Such a subsidy/tax system is not new. A Pigovian Tax is what this system is based on.

I'm using France here as an example. I am unsure of what other European nations pay their workers but I am fairly certain that the levels are unrealistically high. While the specifics that I have given above cannot apply to places like Spain, Italy, Germany, Poland and others, the general principle - lowering the minimum wage below that of the United States, giving a universal wage subsidy that ensures low paid workers have enough money to live comfortably and having a flat income tax increase to pay for the subsidy - is what I am pushing here.

Opponents of such a scheme would point out that such a major government intervention in the economy would distort the natural workings of the marketplace. As the person who is proposing this scheme, I would certainly agree - it is distorting, but that is the point. If the market could, in fact, redistribute wealth in a way that ensures that there is both zero unemployment and zero poverty, then I have yet to see it. While I believe that the market is a powerful force, I do see its limits. The market is not god, and the actions of the marketplace will oftentimes hurt both society and itself by its behaviour. Only via careful intervention by the government can the poor and dispossessed enjoy the benefits the market brings.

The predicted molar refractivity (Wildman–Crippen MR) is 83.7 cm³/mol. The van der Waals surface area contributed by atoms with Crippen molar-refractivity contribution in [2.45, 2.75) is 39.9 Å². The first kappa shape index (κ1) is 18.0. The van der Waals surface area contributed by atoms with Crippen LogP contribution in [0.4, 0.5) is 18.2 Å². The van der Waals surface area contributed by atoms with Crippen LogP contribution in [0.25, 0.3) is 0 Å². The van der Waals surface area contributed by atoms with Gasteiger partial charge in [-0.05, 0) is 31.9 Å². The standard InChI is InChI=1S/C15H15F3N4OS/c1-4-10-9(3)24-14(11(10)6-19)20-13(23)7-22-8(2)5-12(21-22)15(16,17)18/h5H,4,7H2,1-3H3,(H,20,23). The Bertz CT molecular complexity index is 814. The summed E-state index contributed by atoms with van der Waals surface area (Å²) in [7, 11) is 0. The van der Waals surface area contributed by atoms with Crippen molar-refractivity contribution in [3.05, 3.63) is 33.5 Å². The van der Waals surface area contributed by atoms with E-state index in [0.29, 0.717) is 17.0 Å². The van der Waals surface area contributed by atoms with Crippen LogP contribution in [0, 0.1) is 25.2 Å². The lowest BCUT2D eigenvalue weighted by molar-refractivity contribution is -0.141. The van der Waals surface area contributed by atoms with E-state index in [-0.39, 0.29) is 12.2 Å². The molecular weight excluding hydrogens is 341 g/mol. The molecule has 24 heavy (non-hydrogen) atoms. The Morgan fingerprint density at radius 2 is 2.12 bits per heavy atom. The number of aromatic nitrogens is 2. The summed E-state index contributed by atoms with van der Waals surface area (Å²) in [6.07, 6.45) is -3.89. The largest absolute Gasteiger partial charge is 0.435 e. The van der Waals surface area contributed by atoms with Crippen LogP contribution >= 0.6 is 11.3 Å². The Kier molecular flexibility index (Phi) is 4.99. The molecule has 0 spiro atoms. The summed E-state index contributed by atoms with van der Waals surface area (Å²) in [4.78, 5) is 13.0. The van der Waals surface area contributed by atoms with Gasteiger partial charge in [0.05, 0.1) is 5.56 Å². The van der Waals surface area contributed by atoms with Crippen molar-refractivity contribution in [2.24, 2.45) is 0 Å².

For a similar model, see my article Zero Unemployment Economic System.

From the Osostrian School Department

© 2006 Neil McKenzie Cameron, http://one-salient-oversight.blogspot.com/

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1 comment:

Craig Schwarze said...

Well, they have to do something, and thats as good a solution as I've heard.

But the French seem deeply suspicious of any sort of labor reform, so it may be even that idea would be resisted.

I actually think the ageing population will fix Europes unemployment problem pretty soon - but then there will be other issues to deal with...